"We do have some well-developed data...on gun crime here in Delaware. From 2008 to 2017, 968 people were killed by firearms. A little more than half of those--503--died by gun-related suicide. Guns were the leading method of all suicides--43.6%--and all homicides at 75.9%. And we know that gun homicide disproportionately affects Black Delawareans, where 76% of gun homicide victims are Black, despite being only 22% of our population. There's also a lot of data across the country that makes it clear that permitting laws like Senate Bill 3 really do result in a reduction in gun related homicides and suicides."
Leaning back onto the point that those who follow the rules are rarely the problem, Ennis said they seem to create figments of issues to fix.
"Senate Bill 3 and the bill that follows this particular legislation, both offer solutions--but unfortunately, the solutions being offered are looking for a problem," he said. "This particular bill deals with people. But more specifically, and especially, it deals with in regard to an application for a weapon. This bill affects 98% of law-abiding citizens who wish to bear arms to protect themselves and their families; law-abiding citizens are not the problem."
When Hocker suggested the bill would end up in court, Lockman said she believed it would stand up to the challenge.
"We feel that it would be upheld," she said. "Despite the relatively stronger language [of the Delaware Constitution protecting gun rights,] it is a little stronger than the United States Constitution, but we have have done our homework and believe it would be upheld."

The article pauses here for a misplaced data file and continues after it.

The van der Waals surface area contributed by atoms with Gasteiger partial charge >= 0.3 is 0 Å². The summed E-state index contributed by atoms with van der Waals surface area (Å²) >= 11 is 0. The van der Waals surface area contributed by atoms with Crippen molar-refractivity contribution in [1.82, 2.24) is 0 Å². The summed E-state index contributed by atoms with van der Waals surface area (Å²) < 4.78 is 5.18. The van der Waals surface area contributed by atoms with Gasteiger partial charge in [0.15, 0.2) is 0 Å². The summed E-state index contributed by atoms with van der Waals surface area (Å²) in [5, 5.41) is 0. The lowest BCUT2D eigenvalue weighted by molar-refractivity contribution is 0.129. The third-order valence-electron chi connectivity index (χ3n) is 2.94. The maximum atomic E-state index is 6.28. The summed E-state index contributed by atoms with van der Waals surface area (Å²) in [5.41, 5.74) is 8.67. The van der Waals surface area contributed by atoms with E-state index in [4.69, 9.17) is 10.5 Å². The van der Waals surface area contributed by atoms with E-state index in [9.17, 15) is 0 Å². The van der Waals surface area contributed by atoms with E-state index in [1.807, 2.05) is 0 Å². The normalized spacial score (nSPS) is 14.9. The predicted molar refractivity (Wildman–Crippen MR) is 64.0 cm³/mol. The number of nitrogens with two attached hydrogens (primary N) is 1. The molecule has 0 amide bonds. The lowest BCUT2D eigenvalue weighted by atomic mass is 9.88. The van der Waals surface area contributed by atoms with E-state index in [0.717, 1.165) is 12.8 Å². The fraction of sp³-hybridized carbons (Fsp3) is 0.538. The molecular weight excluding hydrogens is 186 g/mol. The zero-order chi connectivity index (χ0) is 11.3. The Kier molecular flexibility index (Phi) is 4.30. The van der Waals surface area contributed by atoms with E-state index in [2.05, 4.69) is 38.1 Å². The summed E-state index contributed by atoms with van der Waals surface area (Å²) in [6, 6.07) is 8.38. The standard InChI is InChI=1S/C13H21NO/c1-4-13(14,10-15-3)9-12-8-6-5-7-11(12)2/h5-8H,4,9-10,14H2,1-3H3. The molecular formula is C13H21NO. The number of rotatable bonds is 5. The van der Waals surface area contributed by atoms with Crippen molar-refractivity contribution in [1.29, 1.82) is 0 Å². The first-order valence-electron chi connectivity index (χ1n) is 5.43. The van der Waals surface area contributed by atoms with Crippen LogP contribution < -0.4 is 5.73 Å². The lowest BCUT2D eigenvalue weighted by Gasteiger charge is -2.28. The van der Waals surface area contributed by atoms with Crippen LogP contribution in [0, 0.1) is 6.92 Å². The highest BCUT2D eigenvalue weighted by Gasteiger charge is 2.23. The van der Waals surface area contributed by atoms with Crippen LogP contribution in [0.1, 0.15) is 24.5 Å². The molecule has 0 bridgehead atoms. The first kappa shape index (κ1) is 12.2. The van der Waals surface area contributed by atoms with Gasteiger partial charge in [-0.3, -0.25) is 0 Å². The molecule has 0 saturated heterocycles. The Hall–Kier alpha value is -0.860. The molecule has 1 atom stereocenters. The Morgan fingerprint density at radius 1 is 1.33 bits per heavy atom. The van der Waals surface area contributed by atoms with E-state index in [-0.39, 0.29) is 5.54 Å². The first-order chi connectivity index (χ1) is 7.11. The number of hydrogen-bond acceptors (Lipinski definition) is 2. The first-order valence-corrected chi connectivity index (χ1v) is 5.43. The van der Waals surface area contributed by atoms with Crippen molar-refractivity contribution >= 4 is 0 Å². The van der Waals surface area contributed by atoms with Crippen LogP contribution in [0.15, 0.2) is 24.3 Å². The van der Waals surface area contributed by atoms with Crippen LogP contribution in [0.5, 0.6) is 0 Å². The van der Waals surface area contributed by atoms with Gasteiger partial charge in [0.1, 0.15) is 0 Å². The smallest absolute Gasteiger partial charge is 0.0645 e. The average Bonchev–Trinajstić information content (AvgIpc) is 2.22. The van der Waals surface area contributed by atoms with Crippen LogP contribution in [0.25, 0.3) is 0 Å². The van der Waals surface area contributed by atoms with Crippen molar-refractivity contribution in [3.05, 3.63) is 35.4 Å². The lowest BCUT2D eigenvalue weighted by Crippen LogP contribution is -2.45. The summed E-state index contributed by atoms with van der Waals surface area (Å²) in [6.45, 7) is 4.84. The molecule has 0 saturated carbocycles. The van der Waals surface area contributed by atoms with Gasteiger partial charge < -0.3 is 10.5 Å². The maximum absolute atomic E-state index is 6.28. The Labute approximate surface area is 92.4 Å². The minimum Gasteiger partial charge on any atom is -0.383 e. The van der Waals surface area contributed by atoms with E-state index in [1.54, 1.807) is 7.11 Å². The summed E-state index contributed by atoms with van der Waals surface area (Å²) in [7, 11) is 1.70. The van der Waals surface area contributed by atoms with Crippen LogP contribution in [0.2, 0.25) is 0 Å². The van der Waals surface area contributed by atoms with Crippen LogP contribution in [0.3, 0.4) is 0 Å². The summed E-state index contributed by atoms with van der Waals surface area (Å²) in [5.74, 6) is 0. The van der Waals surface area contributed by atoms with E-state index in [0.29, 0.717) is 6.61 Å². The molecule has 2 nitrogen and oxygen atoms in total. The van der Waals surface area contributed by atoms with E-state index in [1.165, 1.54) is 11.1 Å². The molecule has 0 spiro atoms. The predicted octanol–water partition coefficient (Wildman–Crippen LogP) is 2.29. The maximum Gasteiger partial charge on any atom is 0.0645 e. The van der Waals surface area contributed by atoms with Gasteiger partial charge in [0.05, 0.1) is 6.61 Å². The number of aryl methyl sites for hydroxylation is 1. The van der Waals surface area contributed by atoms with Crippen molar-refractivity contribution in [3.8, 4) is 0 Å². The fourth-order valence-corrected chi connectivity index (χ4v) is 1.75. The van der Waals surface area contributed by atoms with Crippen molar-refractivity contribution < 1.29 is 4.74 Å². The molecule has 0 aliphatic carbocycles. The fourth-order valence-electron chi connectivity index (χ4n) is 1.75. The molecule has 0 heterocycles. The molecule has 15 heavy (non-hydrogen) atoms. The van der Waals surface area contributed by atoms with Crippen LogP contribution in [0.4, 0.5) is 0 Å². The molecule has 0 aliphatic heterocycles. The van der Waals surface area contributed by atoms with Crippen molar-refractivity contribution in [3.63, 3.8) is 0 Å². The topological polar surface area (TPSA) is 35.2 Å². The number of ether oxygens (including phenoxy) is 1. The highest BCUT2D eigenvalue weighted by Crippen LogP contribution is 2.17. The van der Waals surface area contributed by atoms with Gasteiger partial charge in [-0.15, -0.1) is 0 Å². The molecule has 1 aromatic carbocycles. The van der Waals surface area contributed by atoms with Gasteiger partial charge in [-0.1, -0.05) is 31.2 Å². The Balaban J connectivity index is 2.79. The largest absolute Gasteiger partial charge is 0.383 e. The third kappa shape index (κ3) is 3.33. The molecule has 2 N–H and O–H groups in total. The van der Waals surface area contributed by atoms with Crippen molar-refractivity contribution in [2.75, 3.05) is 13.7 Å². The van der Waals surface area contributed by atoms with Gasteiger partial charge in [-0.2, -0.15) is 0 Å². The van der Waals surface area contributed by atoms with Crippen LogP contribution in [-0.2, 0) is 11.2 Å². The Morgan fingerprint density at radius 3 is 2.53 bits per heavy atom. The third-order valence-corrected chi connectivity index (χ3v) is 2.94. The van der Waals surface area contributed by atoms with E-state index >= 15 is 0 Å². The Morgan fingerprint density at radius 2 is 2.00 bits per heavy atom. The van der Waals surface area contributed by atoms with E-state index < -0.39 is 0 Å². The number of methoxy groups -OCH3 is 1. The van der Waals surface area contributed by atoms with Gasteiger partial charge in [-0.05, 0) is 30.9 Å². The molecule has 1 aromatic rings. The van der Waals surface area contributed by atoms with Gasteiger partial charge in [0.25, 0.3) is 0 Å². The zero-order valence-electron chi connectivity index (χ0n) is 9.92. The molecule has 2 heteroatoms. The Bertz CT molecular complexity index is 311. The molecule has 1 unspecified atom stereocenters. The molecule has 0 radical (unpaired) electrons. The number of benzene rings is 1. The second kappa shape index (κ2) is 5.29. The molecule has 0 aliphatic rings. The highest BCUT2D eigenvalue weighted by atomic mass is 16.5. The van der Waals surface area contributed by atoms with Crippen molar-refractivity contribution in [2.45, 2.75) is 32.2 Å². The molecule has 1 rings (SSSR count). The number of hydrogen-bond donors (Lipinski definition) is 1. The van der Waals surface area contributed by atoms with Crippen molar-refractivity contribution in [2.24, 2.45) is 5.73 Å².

Following 2.5 hours of debate over the previous bill, and a recess in the middle of its own conversation due to technical issues when the live Senate feed apparently ceased working for several individuals who notified lawmakers via text, Senate Bill 6 passed in roughly half the floor time as its predecessor, but with no more agreement on the issue at hand.
The bill seeks to ban magazines capable of holding more than 17 rounds of ammunition, with large-capacity magazines being overwhelmingly present in America's mass shootings, according to Newark Sen. Dave Sokola's legislation. When they were banned by the federal government from 1994 to 2004, high fatality mass shootings decreased by 43%. Since that ban lapsed, they've increased 240%. Much of the back-and-forth regarding hesitancy centered on logistics.
Under current Delaware classification, Pettyjohn was concerned paintball weapons would fall victim to the bill as it is written, and a paintball gun's hopper traditionally holds considerably more than 17 rounds of ammunition.